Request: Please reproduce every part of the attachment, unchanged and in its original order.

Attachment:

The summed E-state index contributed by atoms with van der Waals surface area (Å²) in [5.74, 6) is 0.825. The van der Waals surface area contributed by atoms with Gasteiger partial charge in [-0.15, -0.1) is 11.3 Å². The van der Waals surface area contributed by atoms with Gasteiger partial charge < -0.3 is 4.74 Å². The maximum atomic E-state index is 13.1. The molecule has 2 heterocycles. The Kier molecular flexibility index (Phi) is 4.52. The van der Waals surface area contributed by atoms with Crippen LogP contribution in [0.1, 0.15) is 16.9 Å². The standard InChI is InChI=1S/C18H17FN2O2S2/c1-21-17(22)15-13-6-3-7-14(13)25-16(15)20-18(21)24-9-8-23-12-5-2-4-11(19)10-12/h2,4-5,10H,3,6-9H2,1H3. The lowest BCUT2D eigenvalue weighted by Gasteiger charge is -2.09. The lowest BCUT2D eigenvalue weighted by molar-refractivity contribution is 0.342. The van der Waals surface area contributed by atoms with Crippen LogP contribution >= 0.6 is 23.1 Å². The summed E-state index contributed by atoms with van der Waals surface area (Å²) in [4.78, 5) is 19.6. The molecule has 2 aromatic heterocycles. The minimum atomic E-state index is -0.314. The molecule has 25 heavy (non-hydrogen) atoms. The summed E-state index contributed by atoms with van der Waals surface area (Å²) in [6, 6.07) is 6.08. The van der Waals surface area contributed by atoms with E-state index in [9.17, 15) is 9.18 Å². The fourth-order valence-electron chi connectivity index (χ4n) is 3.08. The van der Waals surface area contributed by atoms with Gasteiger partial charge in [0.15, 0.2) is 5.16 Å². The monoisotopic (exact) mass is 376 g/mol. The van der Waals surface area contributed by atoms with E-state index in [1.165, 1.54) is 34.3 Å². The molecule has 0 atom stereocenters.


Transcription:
The summed E-state index contributed by atoms with van der Waals surface area (Å²) in [5.74, 6) is 0.825. The van der Waals surface area contributed by atoms with Gasteiger partial charge in [-0.15, -0.1) is 11.3 Å². The van der Waals surface area contributed by atoms with Gasteiger partial charge < -0.3 is 4.74 Å². The maximum atomic E-state index is 13.1. The molecule has 2 heterocycles. The Kier molecular flexibility index (Phi) is 4.52. The van der Waals surface area contributed by atoms with Crippen LogP contribution in [0.1, 0.15) is 16.9 Å². The standard InChI is InChI=1S/C18H17FN2O2S2/c1-21-17(22)15-13-6-3-7-14(13)25-16(15)20-18(21)24-9-8-23-12-5-2-4-11(19)10-12/h2,4-5,10H,3,6-9H2,1H3. The lowest BCUT2D eigenvalue weighted by Gasteiger charge is -2.09. The lowest BCUT2D eigenvalue weighted by molar-refractivity contribution is 0.342. The van der Waals surface area contributed by atoms with Crippen LogP contribution >= 0.6 is 23.1 Å². The summed E-state index contributed by atoms with van der Waals surface area (Å²) in [4.78, 5) is 19.6. The molecule has 2 aromatic heterocycles. The minimum atomic E-state index is -0.314. The molecule has 25 heavy (non-hydrogen) atoms. The summed E-state index contributed by atoms with van der Waals surface area (Å²) in [6, 6.07) is 6.08. The van der Waals surface area contributed by atoms with E-state index in [9.17, 15) is 9.18 Å². The fourth-order valence-electron chi connectivity index (χ4n) is 3.08. The van der Waals surface area contributed by atoms with Gasteiger partial charge in [0.15, 0.2) is 5.16 Å². The monoisotopic (exact) mass is 376 g/mol. The van der Waals surface area contributed by atoms with E-state index in [1.165, 1.54) is 34.3 Å². The molecule has 0 atom stereocenters.